Wednesday, August 7, 2013

Mosquito Consciousness

[Last week's post misled some readers that I was moving from Atlanta, so I added "a few years ago" to the first line.]

Sometimes my spiritual life is just plain spooky.

The morning I write this, my morning prayers on the deck were interrupted by the presence of what I thought to be a mosquito. Now I am considered quite juicy in the mosquito community, unlike my partner Wade, who never needs to use insect repellant as I do to keep the little vampires at bay. And though I had administered that sacred ointment, I thought it possible a missed spot might be too inviting. My heavy New Jerusalem Bible came in handy and dropping it on the pest proved fatal.

Yet I immediately felt regret taking a life. I’m one of those people who take spiders and other critters (roaches excepted) outside where they belong and liberate flies and wasps from entrapment between windows and screens if I can, though the latter I do at some risk, for a sting sent me to the emergency room a few years back, in an ambulance no less. 

Examining the remains on the back cover of my Bible, I was no longer certain it was a mosquito, and the best I could do was hope that I had sent it on to its next and hopefully better life! Before you think what a gentle and kind person I must be, all of this is a little disingenuous because I am by no means a vegetarian. But though I can eat meat, I could never kill the animal who provided it.

As you will remember from an earlier post, I am reading Paramahansa Yogananda’s autobiography, and today he finally found his primary guru, Sri Yukteswar. And here’s where it gets spooky, or synchronicitous or miraculous if you like. In answer to his devotee’s concern about mosquitos, the guru tells him, “Is the whole world going to change for you? Change yourself: be rid of the mosquito consciousness.”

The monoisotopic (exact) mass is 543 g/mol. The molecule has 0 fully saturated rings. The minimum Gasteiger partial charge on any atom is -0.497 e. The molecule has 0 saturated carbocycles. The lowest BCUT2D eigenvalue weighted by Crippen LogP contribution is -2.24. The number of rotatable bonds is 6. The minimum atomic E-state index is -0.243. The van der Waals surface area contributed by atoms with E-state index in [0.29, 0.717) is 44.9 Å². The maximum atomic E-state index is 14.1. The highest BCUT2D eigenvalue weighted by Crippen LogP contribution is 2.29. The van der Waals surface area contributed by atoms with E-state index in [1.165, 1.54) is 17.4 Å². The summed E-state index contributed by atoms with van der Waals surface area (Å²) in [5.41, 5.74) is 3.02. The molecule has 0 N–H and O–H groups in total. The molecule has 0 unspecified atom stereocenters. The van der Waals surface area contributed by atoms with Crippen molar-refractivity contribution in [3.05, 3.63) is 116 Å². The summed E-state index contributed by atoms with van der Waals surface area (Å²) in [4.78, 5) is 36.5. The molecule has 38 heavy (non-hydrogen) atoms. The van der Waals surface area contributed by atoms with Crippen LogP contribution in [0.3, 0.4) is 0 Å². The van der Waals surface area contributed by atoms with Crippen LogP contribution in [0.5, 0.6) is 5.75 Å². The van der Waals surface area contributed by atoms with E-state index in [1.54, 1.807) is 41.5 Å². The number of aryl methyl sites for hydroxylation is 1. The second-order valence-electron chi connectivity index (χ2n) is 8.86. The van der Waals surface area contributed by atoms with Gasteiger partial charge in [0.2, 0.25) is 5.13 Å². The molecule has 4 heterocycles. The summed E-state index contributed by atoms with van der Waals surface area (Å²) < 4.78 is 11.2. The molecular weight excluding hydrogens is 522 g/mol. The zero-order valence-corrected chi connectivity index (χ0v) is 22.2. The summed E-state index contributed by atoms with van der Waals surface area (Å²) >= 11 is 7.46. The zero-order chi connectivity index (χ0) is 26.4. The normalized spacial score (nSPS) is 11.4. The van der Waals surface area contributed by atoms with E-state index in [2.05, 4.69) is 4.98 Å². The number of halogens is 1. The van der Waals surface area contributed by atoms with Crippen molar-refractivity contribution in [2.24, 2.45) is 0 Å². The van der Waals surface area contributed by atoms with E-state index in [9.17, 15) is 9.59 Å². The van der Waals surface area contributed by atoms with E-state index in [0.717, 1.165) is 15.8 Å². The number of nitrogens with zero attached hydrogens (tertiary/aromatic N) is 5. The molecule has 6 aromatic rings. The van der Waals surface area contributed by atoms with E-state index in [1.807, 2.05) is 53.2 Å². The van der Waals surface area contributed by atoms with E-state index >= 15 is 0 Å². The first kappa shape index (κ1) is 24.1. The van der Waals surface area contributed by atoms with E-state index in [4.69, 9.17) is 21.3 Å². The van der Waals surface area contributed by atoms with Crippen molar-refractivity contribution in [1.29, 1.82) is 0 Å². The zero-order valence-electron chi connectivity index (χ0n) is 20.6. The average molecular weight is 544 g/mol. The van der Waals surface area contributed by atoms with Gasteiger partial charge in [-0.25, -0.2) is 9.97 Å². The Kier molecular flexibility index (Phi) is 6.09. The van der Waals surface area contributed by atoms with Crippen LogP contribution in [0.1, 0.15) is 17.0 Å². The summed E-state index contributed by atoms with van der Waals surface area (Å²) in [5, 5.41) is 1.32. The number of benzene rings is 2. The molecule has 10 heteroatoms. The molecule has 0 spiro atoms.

During one teaching session, however, the teenage Yogananda is distracted by a mosquito and, as it proceeded to dig “a poisonous ‘hypodermic needle’” into his thigh, he raised a hand to swat it, but then remembered ahimsa (non-violence). Yuksteswar  offered a puzzling response, “Why didn’t you finish the job?”

When asked if he agreed with taking a life, the master replied, “No, but in your mind you had already struck the deathblow.” He went on to say that ahimsa means removal of the desire to kill, then explains, “This world is inconveniently arranged for a literal practice of ahimsa. Man may be compelled to exterminate harmful creatures. He is not under a similar compulsion to feel anger or animosity,” thus “overcoming the passion of destruction.”

Of course the context verifies that “harmful creatures” applies only to dangerous insects or threatening wild animals. Yet even in that context, one is best not driven by anger or animosity. Jesus said something like this when he added to the commandment “You shall not murder” the more far reaching “if you are angry with a brother or sister, you will be liable to judgment.” Or added simple lust to “You shall not commit adultery.”

If only I could achieve mosquito consciousness, realizing that they too, in the words of Yukteswar, “have an equal right to the air of maya,” I could leave them be and save money on bug spray. Maybe in my next and better life!

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1 comment:

  1. Wow, chris...this one is well put. For munching..." Besides 2, 3, 4 deep lines in here, this one hit hard: "“This world is inconveniently arranged for a literal practice of ahimsa."...So, life includes this as part of the 'design'...for our good.
    Need to sty on this one for a whole...